Let's Talk About Writing And RSD logo

Let’s talk about writing and RSD.

For those of you that know me, and know me well, it probably comes as no surprise that I live with ADHD. In hindsight, it explains so much. From my inability to keep a hobby longer than a month to the way I was constantly switching jobs, ADHD invisibly shaped my life in ways I couldn’t have imagined. It created a set of coping mechanisms, some good and some bad, that allowed me to live my life with outward appearance of normality. 

There are tons of books on the subject of working and living with ADHD, YouTube channels with tips and tricks on coping with it, and even TikToks about how “quirky” we can be. (Is burning dinner on the stove because you’re hyper-focusing on something else in another room, really that quirky?)

But what is it like writing full time and having ADHD?

I’ll be posting on this regularly; the good, the bad, and the … what was I saying again?

Oh, right!

ADHD in itself is both a blessing and a curse. I can sit at my desk for hours and pump out a thousand words an hour when hyper-focusing on it. I can also sit at my desk for hours, hyper-focusing on doodling on a piece of paper, never writing a single word. That in itself can be annoying, but throw into the mix some of ADHD’s comorbidities and it really gets complicated. 

So, let’s talk about RSD

People ask me why I waited until I was in my 40s to start writing. The truth is, I didn’t. Let me introduce an ADHD comorbidity called Rejection Sensitivity Dysphoria or RSD for short. RSD makes rejection in any form emotionally and physically painful, and those who have it avoid situations where we know there’s any risk of rejection. It’s the reason why, even as I write this, my stomach is cramping because I’m convinced that readers will reject what I’m saying. That you’ll think I’m just making it up to get hits on my site. Or that you are all going to cancel me.

It’s the reason why I’ve decided to self-publish my work since I can’t bear to see the rejection letters from publishers. Why pitch the book and risk the pain of being rejected? It applies to everyday things as well; making phone calls, asking for help, even what to make for dinner. Some people might say I’m overreacting to these situations, but I don’t have the emotional control to stop it. 

Let’s talk about writing and RSD

So what does RSD have to do with when I started to write? When I was a kid, I wrote a lot. I used to sit at our old Pentium 90 and bang out story after story. They were my stories though, and I kept them to myself, out of fear that people wouldn’t like them. Hello RSD! Then one day, I wrote a thrilling spy tale. It was long too, 40 pages on the dot matrix printer. This was my best work, as far as I was concerned, and I decided to risk it and show it to my teacher.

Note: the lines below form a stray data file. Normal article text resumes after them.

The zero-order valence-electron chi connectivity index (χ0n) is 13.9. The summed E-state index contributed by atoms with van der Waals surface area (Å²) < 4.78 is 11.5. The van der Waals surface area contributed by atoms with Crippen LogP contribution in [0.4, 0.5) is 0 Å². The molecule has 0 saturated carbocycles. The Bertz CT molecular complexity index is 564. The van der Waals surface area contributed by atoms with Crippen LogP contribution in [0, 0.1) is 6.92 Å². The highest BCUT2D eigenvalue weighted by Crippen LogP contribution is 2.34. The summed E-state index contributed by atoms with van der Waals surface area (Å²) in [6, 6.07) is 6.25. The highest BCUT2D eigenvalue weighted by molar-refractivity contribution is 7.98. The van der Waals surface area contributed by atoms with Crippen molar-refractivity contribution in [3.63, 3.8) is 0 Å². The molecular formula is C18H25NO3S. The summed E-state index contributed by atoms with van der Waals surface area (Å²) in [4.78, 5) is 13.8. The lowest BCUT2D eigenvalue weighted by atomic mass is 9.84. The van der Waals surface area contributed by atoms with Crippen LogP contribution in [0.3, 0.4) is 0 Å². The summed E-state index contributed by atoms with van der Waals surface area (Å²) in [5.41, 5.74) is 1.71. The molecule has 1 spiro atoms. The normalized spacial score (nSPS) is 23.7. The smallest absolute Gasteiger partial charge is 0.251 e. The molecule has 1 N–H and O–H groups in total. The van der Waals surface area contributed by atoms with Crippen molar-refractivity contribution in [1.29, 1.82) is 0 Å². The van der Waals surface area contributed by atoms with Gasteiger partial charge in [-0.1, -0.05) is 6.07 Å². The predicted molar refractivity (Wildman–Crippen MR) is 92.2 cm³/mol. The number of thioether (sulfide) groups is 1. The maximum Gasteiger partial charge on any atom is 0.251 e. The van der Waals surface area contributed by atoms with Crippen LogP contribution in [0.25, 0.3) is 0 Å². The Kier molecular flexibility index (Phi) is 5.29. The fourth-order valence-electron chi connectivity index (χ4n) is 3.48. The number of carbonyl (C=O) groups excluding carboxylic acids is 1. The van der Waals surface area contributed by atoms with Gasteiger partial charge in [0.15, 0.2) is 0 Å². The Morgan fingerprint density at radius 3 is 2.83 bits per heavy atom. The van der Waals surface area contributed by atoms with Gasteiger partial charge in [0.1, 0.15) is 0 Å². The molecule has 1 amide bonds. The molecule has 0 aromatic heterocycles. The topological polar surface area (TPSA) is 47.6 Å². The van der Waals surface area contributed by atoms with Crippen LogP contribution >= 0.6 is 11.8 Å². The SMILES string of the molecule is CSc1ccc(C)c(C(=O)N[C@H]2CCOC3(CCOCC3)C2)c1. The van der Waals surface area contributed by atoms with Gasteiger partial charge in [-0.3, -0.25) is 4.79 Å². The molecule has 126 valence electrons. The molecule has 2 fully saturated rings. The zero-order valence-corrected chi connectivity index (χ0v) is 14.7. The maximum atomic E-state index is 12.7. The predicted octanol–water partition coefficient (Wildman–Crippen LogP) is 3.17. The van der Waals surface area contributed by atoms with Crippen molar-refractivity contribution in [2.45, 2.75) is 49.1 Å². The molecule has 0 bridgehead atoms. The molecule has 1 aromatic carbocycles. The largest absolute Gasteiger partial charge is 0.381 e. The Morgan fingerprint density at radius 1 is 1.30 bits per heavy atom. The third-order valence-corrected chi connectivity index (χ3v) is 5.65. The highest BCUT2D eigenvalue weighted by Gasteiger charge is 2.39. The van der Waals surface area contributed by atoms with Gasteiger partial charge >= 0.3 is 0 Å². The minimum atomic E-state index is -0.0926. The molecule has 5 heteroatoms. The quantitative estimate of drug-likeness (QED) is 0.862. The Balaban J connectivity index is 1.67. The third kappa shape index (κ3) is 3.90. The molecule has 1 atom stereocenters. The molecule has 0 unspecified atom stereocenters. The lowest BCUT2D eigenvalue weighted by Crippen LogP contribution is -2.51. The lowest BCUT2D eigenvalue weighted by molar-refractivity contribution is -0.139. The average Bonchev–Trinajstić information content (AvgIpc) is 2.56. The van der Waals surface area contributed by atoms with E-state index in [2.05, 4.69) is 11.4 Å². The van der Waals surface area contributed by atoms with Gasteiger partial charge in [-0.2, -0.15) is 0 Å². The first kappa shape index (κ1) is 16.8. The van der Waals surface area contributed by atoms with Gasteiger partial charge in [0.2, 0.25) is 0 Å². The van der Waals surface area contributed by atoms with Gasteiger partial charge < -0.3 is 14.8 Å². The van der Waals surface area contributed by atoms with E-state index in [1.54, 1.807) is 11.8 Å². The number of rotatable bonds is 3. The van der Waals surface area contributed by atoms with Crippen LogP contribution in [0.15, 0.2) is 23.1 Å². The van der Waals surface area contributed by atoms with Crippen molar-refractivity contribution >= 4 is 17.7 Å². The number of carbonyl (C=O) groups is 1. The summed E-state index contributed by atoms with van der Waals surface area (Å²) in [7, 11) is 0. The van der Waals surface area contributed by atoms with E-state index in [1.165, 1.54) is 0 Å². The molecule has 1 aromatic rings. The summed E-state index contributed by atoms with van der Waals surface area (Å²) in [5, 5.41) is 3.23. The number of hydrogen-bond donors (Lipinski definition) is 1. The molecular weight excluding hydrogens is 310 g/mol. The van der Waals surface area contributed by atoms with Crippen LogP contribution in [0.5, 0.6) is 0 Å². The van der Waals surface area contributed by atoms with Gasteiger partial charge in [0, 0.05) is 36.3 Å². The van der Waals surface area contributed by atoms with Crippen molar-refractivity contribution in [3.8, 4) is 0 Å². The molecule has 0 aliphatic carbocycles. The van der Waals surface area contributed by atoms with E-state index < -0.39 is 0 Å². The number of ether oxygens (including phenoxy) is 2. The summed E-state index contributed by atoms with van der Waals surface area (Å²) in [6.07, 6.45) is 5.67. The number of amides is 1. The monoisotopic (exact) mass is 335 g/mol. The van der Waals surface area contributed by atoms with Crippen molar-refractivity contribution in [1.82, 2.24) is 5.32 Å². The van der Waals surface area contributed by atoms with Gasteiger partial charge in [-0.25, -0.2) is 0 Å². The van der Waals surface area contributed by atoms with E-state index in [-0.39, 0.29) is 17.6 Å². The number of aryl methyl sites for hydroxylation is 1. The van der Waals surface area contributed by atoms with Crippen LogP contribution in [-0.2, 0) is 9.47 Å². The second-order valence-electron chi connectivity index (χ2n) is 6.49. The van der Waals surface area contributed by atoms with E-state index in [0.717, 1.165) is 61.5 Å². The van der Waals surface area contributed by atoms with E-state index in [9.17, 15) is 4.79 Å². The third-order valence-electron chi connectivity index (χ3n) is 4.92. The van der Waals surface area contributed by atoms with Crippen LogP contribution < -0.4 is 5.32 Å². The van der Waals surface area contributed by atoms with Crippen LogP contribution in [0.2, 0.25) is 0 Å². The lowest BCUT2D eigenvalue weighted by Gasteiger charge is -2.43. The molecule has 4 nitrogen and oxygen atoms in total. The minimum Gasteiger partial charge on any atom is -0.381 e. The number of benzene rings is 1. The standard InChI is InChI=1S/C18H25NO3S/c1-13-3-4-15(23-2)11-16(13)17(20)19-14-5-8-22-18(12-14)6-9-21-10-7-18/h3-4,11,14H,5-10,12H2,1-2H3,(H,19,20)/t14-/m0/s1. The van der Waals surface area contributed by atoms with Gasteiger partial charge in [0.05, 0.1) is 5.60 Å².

I stapled it together, put it in my backpack and gave it to them during lunch break. I spent the next few days feeling sick to my stomach, wondering what they thought and how it would be received. They never brought it up though, so one day I summoned the courage and asked what they thought of it. “It wasn’t that good,” came the reply. 

I understand now that “it wasn’t that good” is far from a bad review, but to 11 year old me, it was as if they’d told me it was unreadable and was the worst piece of trash ever made. In fact, it was enough to make me stop writing altogether. Sure, I wrote stuff for school when it was needed, but I never again wrote something for myself, something that was for my own entertainment, something that came from my imagination. 

Until the pandemic, that is.

Taking A Risk

Talking with some friends about story ideas one day, the tale of a werewolf that worked at a drive-thru during the nightshift came up. The idea was fun, and it made the cogs in my brain start turning. The next day, I hyper-focused and wrote the first 3 chapters of what would become my first novel. It was as if some door had been thrown open and all this backed up creativity started to flow. I quickly wrote more; short stories, novellas and finished the novel. 

I took the risk and decided to put my work out into the world. It took a lot of emotional effort on my part. The hesitation to press the “Publish” button on the tool I use to write lasted for weeks. But finally with the support of family and friends, I clicked on it. 

And you know what? It wasn’t as bad as I built it up to be in my mind.

That’s not to say that I’m over my RSD. I still have issues with rejection. That’s not something that will go away anytime soon. But I’m working on it, and moving towards a place where I can more easily recover from the sense of rejection and not let it stop me from doing something I enjoy for 30 or so years.

2 thoughts on “Let’s Talk About Writing And RSD

  1. Marjan

    Hi Matt
    Thanks for writing this. Resonates a lot. I dealt with RSD and writing by turning to non-fiction — there at least most of what I write isn’t “just” a product of my imagination.
    By the way, you say you finished the novel. So where is it? 🙂
    Love, Marjan

    1. Matthew Villeneuve

      I guess it depends on which “novel” you’re talking about.
      Eileen’s Promise is available through the website, and I have several novellas and novels in different states of completion.
      I hope to have a longer novel out soon!

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